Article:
Heavy, wet snow heading towards the Miami Valley; How to avoid a trip to the ER from shoveling

MIAMI VALLEY — With snow heading towards the Miami Valley— you may have a fair bit of shoveling to do.

According to a study from the Center for Injury Research and Policy, an average of over 11,000 emergency visits a year are related to snow shoveling.

News Center 7′s Xavier Hershovitz spoke with a doctor on ways you can avoid getting hurt while shoveling what’s expecting to be a heavy, wet snow.

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Dr. Joseph Allen, the Regional Medical Director for Premier Health, says they see plenty of ER visits in the Miami Valley related to snow shoveling.

Many are avoidable, and one way we go wrong is rushing to get it done.

“Take your time. Plan accordingly. Take breaks. Don’t get out there and try to shovel the whole driveway in one swoop,” Allen said.

Sprains and strains are most common. A lot of that has to do with the way you shovel.

“If you shovel and twist— and are kind of bent over and twisting— that causes a lot of the back injuries that we see,” Allen said.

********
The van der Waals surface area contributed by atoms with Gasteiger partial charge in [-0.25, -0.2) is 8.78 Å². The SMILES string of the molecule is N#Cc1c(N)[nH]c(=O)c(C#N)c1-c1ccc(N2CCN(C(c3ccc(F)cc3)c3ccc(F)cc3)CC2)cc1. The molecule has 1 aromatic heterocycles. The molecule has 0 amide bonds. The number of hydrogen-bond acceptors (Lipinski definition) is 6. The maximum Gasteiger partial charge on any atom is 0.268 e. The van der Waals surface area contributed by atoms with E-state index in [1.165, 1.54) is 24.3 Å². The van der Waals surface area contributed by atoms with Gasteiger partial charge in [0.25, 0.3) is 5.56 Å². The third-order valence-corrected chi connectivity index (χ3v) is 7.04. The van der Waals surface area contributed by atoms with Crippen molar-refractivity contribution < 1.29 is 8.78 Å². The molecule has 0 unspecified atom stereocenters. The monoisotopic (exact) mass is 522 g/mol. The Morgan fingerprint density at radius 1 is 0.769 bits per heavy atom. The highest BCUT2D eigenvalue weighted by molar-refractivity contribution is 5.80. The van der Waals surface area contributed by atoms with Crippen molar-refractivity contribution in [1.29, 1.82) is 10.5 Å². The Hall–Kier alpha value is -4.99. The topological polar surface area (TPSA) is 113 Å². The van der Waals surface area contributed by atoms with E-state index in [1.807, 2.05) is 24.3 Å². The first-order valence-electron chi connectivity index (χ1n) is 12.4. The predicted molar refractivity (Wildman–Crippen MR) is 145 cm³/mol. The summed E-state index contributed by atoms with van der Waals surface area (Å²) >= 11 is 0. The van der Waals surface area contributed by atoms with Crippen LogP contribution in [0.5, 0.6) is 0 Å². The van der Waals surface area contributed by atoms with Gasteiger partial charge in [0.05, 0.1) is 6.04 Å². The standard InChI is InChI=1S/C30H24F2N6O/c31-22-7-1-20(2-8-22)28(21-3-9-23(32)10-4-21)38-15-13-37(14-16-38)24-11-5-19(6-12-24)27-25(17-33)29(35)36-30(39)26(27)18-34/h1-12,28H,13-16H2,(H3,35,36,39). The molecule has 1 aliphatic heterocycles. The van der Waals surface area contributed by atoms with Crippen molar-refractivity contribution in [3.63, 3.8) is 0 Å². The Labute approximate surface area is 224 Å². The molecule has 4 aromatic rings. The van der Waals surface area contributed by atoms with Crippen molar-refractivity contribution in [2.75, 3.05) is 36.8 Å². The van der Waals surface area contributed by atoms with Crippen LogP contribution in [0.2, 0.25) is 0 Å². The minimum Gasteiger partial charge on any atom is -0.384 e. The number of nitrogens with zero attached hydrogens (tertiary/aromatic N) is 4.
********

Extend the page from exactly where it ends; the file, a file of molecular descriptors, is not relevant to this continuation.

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Instead, lift with your knees, even if you feel you’re in good physical shape.

“It doesn’t matter if you go to the gym seven days a week, when you’re out there shoveling snow that’s different from the gym. So you might be in great shape, but that twisting and bending and everything else causes injury just as easily,” he said. “The other big one that we worry about are heart issues.”

Chest pains, shortness of breath and left arm pain are all signs you may have an issue with your heart.

He says symptoms for women are often different so.

“Anything out of the ordinary that has you worried. Make sure your reach out and at least get some advice or checked out from a medical professional,” he said.

Snow blowers can avoid putting all the pressure on your body, but they also see related injuries.

“Always make sure you’re following the safety procedures with that. Use your little snow blower tool to clear it as opposed to your hand,” he said.

Allen says one other thing we often forget while we’re out in the cold shoveling snow, staying hydrated. He says it’s very important especially in keeping your muscles working well.